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Monday, February 25, 2019

Crush Injury leading to Sesamoid Injury and CRPS

Dear Dr. Blake -

I am writing about a crush injury to my right foot 6 months ago (Aug 21 2018) when a large metal object fell from a top shelf onto my bare right foot  I’ve seen a variety of doctors and practitioners, but nothing I’ve learned has improved my condition, and I am in confusion and despair. I’ve read your blog during this time, and your recommendations always make more sense to me. I sent previous emails, but want to try one more time, because the end of my rope is near.

As a quick summary, the initial diagnosis was fractured 1st metatarsal. Second doctors found additional fracture to tibial sesamoid (also deformed), 2nd metatarsal (bottom), inflamed MTP joint, nerve sensitivity on top and bottom of foot.  

Pain has gotten worse rather than better.  Sesamoid/metatarsal area feels like shards of broken glass in my foot.  MTP joint is sensitive, and I keep my foot wrapped in sheepskin inside the boot for relief.
Dr. Blake's comment: That symptom would be intense nerve pain (neuropathic). 
During the day, pain increases the more active I am (light chores around house); better when I stay off it entirely.  During the night, pain can be worse, making it difficult to sleep. I’m still in boot, using wheelchair for total non-weightbearing, homebound from no driving.

Dec 2 MRI:
  • Bones and joints:  No dislocation.  Moderate hallux valgus alignment with mild lateral subluxation of base of 1st proximal phalanx.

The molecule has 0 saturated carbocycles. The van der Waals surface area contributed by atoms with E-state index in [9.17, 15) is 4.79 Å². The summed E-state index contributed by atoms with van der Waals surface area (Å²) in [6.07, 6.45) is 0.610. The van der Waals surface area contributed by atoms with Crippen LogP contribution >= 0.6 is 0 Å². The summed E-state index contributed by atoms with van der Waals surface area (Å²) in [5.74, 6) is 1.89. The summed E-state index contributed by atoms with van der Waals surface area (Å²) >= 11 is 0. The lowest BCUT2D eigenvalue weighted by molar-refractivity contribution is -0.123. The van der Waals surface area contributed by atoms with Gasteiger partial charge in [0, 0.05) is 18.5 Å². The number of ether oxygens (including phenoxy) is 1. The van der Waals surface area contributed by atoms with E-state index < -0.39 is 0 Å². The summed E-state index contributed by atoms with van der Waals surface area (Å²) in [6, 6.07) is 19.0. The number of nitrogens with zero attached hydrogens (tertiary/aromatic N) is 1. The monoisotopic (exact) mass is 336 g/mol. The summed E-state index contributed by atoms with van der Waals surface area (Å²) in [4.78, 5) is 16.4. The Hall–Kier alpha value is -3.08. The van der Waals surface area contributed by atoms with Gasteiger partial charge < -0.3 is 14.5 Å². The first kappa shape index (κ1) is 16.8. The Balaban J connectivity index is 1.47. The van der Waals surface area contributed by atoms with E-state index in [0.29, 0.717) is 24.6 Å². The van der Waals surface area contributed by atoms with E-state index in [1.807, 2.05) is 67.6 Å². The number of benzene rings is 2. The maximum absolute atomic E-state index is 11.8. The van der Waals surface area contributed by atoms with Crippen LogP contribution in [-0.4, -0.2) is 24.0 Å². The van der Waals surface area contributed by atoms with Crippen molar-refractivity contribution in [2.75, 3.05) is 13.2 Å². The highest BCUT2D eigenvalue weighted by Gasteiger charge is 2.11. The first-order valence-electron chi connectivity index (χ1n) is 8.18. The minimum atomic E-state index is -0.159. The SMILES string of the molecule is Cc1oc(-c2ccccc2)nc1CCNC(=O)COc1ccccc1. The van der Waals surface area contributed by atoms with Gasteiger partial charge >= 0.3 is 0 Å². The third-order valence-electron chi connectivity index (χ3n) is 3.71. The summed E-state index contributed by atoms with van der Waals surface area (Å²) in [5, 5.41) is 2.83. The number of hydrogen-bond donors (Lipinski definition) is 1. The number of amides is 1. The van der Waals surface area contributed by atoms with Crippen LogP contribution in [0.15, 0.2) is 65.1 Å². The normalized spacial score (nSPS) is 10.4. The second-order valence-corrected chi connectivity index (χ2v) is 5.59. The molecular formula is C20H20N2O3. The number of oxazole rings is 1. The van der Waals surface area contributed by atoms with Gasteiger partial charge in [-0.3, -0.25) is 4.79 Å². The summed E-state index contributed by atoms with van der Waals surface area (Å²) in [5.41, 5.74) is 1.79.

• Moderate 1st MTP osteoarthritis; severe sesamoid osteoarthritis. No joint effusions.
  • Ligaments:  Lisfranc ligament intact.  No evidence of acute injury to collateral ligaments at MTP or IP joints.
  • Tendons and muscles:  Mild edema/strain of the medial head of the abductor halluces muscle.  Mild muscle atrophy.
  • Soft tissues:  Mild soft tissue swelling, greatest along 1st to 3rd MTP joints
Dr. Blake's comment: Your symptoms are of nerve pain secondary to the crush injury to an already arthritic big toe joint. 

Dec 18: 2 Cortisone injections, which caused extreme pain, fever, disorientation. No pain relief, but some reduction in inflammation.
Dr. Blake's comment: This is diagnostic as it only addresses inflammation. Since it did not work, the neuropathic pain must be addressed. 

Physical therapist has helped flexibility/strength in foot, ankle and leg. Electrical stim and light massage reduce pain temporarily, but sometimes nothing can be done because foot is too sensitive.

My two doctors recommended 2 different courses of action, both surgery. I resisted.